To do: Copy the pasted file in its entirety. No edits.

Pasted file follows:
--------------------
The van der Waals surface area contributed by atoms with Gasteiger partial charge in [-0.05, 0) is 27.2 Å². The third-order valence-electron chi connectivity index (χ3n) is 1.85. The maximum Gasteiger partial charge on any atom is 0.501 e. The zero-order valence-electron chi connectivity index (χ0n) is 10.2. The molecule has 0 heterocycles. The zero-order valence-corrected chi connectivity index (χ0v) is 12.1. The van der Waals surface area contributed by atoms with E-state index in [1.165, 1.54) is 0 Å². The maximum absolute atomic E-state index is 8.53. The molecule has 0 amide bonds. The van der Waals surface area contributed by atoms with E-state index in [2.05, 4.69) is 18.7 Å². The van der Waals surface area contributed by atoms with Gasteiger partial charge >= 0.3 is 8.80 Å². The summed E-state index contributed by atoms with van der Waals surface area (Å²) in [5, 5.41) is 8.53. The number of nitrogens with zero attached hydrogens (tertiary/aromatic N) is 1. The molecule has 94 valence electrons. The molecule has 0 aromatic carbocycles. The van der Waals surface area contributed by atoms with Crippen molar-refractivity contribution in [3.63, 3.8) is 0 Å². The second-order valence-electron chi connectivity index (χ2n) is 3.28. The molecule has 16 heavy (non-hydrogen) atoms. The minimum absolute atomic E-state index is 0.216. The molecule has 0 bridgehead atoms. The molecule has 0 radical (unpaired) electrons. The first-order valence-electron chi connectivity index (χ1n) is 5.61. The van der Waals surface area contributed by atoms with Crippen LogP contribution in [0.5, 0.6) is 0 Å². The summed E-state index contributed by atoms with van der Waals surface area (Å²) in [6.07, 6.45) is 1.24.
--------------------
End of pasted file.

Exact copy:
The van der Waals surface area contributed by atoms with Gasteiger partial charge in [-0.05, 0) is 27.2 Å². The third-order valence-electron chi connectivity index (χ3n) is 1.85. The maximum Gasteiger partial charge on any atom is 0.501 e. The zero-order valence-electron chi connectivity index (χ0n) is 10.2. The molecule has 0 heterocycles. The zero-order valence-corrected chi connectivity index (χ0v) is 12.1. The van der Waals surface area contributed by atoms with E-state index in [1.165, 1.54) is 0 Å². The maximum absolute atomic E-state index is 8.53. The molecule has 0 amide bonds. The van der Waals surface area contributed by atoms with E-state index in [2.05, 4.69) is 18.7 Å². The van der Waals surface area contributed by atoms with Gasteiger partial charge >= 0.3 is 8.80 Å². The summed E-state index contributed by atoms with van der Waals surface area (Å²) in [5, 5.41) is 8.53. The number of nitrogens with zero attached hydrogens (tertiary/aromatic N) is 1. The molecule has 94 valence electrons. The molecule has 0 aromatic carbocycles. The van der Waals surface area contributed by atoms with Crippen molar-refractivity contribution in [3.63, 3.8) is 0 Å². The second-order valence-electron chi connectivity index (χ2n) is 3.28. The molecule has 16 heavy (non-hydrogen) atoms. The minimum absolute atomic E-state index is 0.216. The molecule has 0 bridgehead atoms. The molecule has 0 radical (unpaired) electrons. The first-order valence-electron chi connectivity index (χ1n) is 5.61. The van der Waals surface area contributed by atoms with Crippen LogP contribution in [0.5, 0.6) is 0 Å². The summed E-state index contributed by atoms with van der Waals surface area (Å²) in [6.07, 6.45) is 1.24.